Caroline Hickman Vaughan

AMERICAN, B. 1949-

Caroline Hickman VaughanCaroline Hickman Vaughan grew up and attended public schools in Durham, North Carolina and spent four summers at Western Carolina College in a class for the gifted child taking language and advanced classes to supplement her public education. In 1967, her first year of college, Vaughan was admitted to the course of study in the Duke University creative writing program, where she studied narrative writing with Reynolds Price and the late William Blackburn. During her college experience she continued to major in English but added more photography to her course curriculum in an independent study format. This additional challenge, since the school offered no photography classes, allowed her to seek out the mentorship of John Menapace, and to become one of three co-founders of the first student publication dedicated to photography as a fine art. Latent Image I was produced in her senior year when she and her co-founders invited Minor White to campus.

web_portrait_2Her study in photography also allowed her to work with Murray Riss at the Penland School in North Carolina in 1970 and John Menapace in 1974. Vaughan graduated from Duke in 1971 and immediately traveled to San Francisco to meet Imogen Cunningham, her heroine. They struck up a friendship, which involved correspondence and a return trip. Vaughan balanced the influence of Imogen Cunningham and her complete opposite, Minor White, during the next years of her study. During 1971-72 she participated in a program of intensive study with Minor White at M. I. T. She was the only female among his seven students for that academic year and received what was to be her must influential instruction in the technical and spiritual nature of her chosen art form. In 1977, she was nominated by a panel of photographic experts from Europe, North American and Australia, as one of 43 young, promising photographers as listed in the Time Life PhotographyYear–1977 edition.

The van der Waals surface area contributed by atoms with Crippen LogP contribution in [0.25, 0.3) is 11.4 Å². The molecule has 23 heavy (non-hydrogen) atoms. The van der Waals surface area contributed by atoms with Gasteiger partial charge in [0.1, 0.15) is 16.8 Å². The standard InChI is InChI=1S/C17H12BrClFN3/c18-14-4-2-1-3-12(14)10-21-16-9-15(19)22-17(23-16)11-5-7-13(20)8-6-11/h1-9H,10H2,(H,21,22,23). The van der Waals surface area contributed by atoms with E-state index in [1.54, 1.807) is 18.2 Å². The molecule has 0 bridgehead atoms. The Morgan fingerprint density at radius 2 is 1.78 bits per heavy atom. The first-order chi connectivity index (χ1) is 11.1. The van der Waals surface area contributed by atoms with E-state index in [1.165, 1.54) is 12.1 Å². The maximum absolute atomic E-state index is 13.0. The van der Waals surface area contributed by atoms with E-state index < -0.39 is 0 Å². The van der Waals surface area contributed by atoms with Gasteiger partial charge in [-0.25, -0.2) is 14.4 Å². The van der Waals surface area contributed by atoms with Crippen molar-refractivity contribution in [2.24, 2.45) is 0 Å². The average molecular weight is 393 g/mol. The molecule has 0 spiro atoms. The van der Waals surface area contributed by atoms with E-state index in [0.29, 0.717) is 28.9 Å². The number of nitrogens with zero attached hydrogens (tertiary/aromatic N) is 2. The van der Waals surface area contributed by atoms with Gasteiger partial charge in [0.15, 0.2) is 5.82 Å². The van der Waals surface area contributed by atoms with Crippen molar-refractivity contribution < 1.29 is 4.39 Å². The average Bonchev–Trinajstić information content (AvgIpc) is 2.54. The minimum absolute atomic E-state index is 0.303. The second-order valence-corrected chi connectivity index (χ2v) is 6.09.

Her highly personal history of making photographic images includes traversing North America, logging more than 75,000 miles to capture the vastness of natures space. At the other extreme, she has worked quietly, very close to home, photographing members of her own family for more than twenty years, as if the universe could be found in their faces and their gestures, in her attempt to interpret the natural world and its human inhabitants. In 2007, she returned to the Penland to teach a course in the portrait, the self-portrait, the psychological portrait in landscape and the portrait as metaphor. Currently she is learning digital photography and made an Apple book titled Fire Drill !documenting a Durham Fire Department live training burn.